bibliogrAPhy
Adie, Kate. Corsets to Camouflage: Women and War. London: Hodder and
Stoughton, 2003.
Altman, Rick. Genre: The Musical. London: Routledge and Kegan Paul, 1981.
Ashley, Robert. Review of G.I. Jane. Sight and Sound, November 1997.
Auster, Albert. “Saving Private Ryan and American Triumphalism.” The War Film,
ed. Robert Eberwein. New Brunswick, N.J.: Rutgers University Press, 2004.
Barkalow, Carol, with Andrea Rabb. In the Men’s House: An Inside Account of
Life in the Army by One of West Point’s First Female Graduates. New York:
Poseidon, 1990.
Basinger, Jeanine. A Woman’s View: How Hollywood Spoke to Women, 1930–1960.
Hanover, N.H.: Wesleyan University Press, 1993.
———. The World War II Combat Film: Anatomy of a Genre. New York:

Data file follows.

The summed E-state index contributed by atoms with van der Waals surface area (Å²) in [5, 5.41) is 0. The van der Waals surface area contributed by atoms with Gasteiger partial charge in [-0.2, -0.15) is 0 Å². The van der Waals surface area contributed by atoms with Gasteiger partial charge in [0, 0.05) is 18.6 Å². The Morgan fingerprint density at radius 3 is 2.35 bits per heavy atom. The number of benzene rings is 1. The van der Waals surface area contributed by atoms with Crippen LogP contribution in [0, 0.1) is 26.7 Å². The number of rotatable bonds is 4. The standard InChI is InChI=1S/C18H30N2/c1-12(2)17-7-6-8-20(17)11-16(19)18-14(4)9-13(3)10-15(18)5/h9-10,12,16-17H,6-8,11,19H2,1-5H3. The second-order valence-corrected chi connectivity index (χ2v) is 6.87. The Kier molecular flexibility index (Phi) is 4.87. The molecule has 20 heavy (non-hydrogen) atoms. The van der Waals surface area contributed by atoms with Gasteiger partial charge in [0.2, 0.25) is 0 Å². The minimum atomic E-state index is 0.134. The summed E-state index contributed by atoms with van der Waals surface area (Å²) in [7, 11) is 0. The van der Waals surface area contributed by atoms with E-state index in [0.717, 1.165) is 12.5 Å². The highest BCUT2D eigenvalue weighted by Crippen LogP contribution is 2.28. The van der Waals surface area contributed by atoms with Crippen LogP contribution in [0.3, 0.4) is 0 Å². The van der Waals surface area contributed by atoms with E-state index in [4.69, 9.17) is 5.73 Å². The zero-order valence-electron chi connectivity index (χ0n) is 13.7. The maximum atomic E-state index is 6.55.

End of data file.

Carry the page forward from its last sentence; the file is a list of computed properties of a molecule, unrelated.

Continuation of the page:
Columbia University Press, 1986.
Bell- Metereau, Rebecca. Hollywood Androgyny. New York: Columbia University
Press, 1985.
Beltrán, Mary. “Más Macha: The New Latina Action Hero.” Action and Adventure
Cinema, ed. Yvonne Tasker. London: Routledge, 2004.
Benedict, Helen. “The Private War of Women Soldiers.” Salon.com, 7 March
2007.
Bogle, Donald. Toms, Coons, Mulattoes, Mammies and Bucks: An Interpretive
History of Blacks in American Films. New York: Continuum, 1991.
Bragg, Rick. I Am a Soldier Too: The Jessica Lynch Story. New York: Alfred A.
Knopf, 2003.
Burke, Carol. Camp All- American, Hanoi Jane, and the High- and- Tight: Gender,
Folklore and Changing Military Culture. Boston: Beacon, 2004.
Butler, Ivan. The War Film. London: Tantivy, 1974.
Cadogan, Mary, and Patricia Craig. You’re a Brick, Angela! A New Look at Girls
Fiction from 1839 to 1975. London: Victor Gollancz, 1976.
Previous Page Next Page